HE IS the player some Sheffield United supporters love to hate.
There’s no getting away from it. No point in beating around the bush.
Steve Simonsen is persona non grata with many of those who come to watch Danny Wilson’s side. The new pantomime villain of Bramall Lane.
Responsible for not only costing United points against Sheffield Wednesday and Leyton Orient but also single-handedly wrecking the Euro, the London Riots and War in Afghanistan.
A goalkeeper whose recent performances would shame a drunken Sunday League footballer. Deserving of a pay packet consisting only of buttons rather than pounds, shillings and pence.
Or so the theory - according to those who have never dropped a few clangers at work and achieve the gold mark whatever they turn their hand to - goes.
The very same folk who, only 15 months ago, were probably imploring United to ‘show ambition’ and sign the former England under-21 international because, having cast their expert eye across seven loan appearances, he was the best thing since greasy chip butties.
All of which is, to put it mildly, is complete and utter tosh.
Simonsen, quite clearly, is struggling right now. Falling well below the standards which once saw him earn moves to Everton and most recently Stoke.
His command of the penalty area leaves much to be desired at present and his confidence visibly erodes following slightest error. A pale shadow of the player who wowed travelling fans throughout a superb debut against Doncaster Rovers at the Keepmoat Stadium.
None of which will be lost on either Wilson, the rest of the squad or even Simonsen himself.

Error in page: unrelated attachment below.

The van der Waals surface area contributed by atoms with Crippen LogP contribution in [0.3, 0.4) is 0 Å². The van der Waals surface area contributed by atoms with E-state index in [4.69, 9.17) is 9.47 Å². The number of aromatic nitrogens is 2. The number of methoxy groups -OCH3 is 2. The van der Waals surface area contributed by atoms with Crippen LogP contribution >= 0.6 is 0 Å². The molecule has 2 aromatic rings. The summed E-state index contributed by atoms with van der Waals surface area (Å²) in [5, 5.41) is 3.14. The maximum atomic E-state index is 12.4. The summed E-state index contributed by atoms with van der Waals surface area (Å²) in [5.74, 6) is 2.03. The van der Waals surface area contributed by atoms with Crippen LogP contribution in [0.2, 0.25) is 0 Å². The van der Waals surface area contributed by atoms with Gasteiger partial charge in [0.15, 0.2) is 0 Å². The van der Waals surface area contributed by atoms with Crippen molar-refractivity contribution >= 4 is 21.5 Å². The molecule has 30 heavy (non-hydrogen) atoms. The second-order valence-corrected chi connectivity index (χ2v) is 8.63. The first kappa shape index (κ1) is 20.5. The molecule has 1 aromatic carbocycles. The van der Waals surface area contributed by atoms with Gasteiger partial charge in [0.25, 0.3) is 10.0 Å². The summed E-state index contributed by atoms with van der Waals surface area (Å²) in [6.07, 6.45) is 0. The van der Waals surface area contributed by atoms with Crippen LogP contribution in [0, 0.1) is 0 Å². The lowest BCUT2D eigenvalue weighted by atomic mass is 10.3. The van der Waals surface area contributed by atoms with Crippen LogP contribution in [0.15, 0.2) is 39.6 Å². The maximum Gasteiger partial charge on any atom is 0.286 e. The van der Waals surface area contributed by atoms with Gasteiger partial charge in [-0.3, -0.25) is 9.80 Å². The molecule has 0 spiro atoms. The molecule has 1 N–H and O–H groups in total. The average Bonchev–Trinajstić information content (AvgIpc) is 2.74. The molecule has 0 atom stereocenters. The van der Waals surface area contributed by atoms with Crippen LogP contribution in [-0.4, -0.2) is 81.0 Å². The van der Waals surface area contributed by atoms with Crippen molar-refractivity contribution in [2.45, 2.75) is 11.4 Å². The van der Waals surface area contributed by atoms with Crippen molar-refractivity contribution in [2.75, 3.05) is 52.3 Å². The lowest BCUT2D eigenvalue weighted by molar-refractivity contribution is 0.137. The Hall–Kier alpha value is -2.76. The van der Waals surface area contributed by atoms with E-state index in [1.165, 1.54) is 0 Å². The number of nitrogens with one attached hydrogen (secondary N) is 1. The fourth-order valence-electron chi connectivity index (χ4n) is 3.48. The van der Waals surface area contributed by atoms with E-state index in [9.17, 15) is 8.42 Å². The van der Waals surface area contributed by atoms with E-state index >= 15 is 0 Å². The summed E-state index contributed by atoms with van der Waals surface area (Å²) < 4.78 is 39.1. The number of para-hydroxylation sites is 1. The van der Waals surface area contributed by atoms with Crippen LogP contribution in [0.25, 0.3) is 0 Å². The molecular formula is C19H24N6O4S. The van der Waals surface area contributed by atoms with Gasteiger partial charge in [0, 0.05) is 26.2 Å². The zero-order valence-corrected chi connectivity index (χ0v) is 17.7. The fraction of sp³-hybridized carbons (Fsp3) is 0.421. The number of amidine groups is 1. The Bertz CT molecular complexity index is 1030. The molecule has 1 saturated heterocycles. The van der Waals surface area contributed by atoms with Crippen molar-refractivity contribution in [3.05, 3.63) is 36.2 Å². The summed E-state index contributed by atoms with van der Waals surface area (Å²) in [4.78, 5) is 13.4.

Which brings me to the caustic treatment he receives from some detractors, culminating in the 32-year-old being sarcastically cheered whenever he caught a routine cross at Preston earlier this month. And later, according to one email which appeared in my inbox, admonished for failing to acknowledge away fans sat in the Bill Shankly Stand. Hilarious.
Football, like life, is not black and white.
When Simonsen first arrived in South Yorkshire it was to join a side which was good enough to finish eighth in the Championship. Now he is a member of one languishing in League One. And where money is in shorter-supply than an Italian bank.
Clearly, not the only person to have under-achieved of late.
As Wilson’s recent flirtation with Matt Duke confirmed, this is a position he needs to strengthen. But those who claim United should just go out and sign a replacement ignore both the rules of the transfer market and basic economics.
George Long, a relatively untried and untested teenager, is poised to start against Exeter tomorrow but Wilson insists Simonsen “still has a big role to play”.
Therefore, turning him in to a pariah makes no sense if United are to prosper. Yes, Simonsen needs to up his game. But reminding him of that at every opportunity serves no positive or sane purpose for United as a whole.
Articles on formations and tactics are becoming increasingly popular.
Those expressing displeasure in more poisonous terms should perhaps broaden their reading. The Bible – John, Chapter Eight, Verse Seven - for a start.